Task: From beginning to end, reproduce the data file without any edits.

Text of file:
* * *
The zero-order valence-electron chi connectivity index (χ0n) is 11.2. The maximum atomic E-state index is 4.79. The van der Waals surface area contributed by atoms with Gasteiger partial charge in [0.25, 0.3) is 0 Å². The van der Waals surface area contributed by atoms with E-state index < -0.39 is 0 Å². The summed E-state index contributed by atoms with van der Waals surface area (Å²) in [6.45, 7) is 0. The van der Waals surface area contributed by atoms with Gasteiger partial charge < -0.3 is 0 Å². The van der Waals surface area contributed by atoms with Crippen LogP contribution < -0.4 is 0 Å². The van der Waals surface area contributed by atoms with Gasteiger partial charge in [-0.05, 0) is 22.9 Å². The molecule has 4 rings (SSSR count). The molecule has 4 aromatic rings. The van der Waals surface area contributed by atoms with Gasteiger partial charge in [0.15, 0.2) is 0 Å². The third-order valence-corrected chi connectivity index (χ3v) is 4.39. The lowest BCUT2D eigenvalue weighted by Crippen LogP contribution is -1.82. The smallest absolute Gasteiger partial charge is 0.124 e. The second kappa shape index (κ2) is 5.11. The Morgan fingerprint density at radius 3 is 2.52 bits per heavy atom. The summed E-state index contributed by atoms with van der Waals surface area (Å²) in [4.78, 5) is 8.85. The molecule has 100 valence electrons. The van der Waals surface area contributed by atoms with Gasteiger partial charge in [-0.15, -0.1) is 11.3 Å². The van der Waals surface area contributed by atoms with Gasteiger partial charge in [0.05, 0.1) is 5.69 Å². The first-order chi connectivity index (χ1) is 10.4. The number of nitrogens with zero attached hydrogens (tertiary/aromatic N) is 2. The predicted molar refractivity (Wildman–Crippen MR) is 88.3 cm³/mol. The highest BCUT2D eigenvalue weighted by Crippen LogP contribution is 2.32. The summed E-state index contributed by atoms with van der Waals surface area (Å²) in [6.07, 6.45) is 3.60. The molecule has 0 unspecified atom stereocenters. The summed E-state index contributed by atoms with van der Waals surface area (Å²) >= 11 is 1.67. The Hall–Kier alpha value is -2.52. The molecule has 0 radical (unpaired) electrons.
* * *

The zero-order valence-electron chi connectivity index (χ0n) is 11.2. The maximum atomic E-state index is 4.79. The van der Waals surface area contributed by atoms with Gasteiger partial charge in [0.25, 0.3) is 0 Å². The van der Waals surface area contributed by atoms with E-state index < -0.39 is 0 Å². The summed E-state index contributed by atoms with van der Waals surface area (Å²) in [6.45, 7) is 0. The van der Waals surface area contributed by atoms with Gasteiger partial charge < -0.3 is 0 Å². The van der Waals surface area contributed by atoms with Crippen LogP contribution < -0.4 is 0 Å². The van der Waals surface area contributed by atoms with Gasteiger partial charge in [-0.05, 0) is 22.9 Å². The molecule has 4 rings (SSSR count). The molecule has 4 aromatic rings. The van der Waals surface area contributed by atoms with Gasteiger partial charge in [0.15, 0.2) is 0 Å². The third-order valence-corrected chi connectivity index (χ3v) is 4.39. The lowest BCUT2D eigenvalue weighted by Crippen LogP contribution is -1.82. The smallest absolute Gasteiger partial charge is 0.124 e. The second kappa shape index (κ2) is 5.11. The Morgan fingerprint density at radius 3 is 2.52 bits per heavy atom. The summed E-state index contributed by atoms with van der Waals surface area (Å²) in [4.78, 5) is 8.85. The molecule has 100 valence electrons. The van der Waals surface area contributed by atoms with Gasteiger partial charge in [-0.15, -0.1) is 11.3 Å². The van der Waals surface area contributed by atoms with Gasteiger partial charge in [0.05, 0.1) is 5.69 Å². The first-order chi connectivity index (χ1) is 10.4. The number of nitrogens with zero attached hydrogens (tertiary/aromatic N) is 2. The predicted molar refractivity (Wildman–Crippen MR) is 88.3 cm³/mol. The highest BCUT2D eigenvalue weighted by Crippen LogP contribution is 2.32. The summed E-state index contributed by atoms with van der Waals surface area (Å²) in [6.07, 6.45) is 3.60. The molecule has 0 unspecified atom stereocenters. The summed E-state index contributed by atoms with van der Waals surface area (Å²) >= 11 is 1.67. The Hall–Kier alpha value is -2.52. The molecule has 0 radical (unpaired) electrons.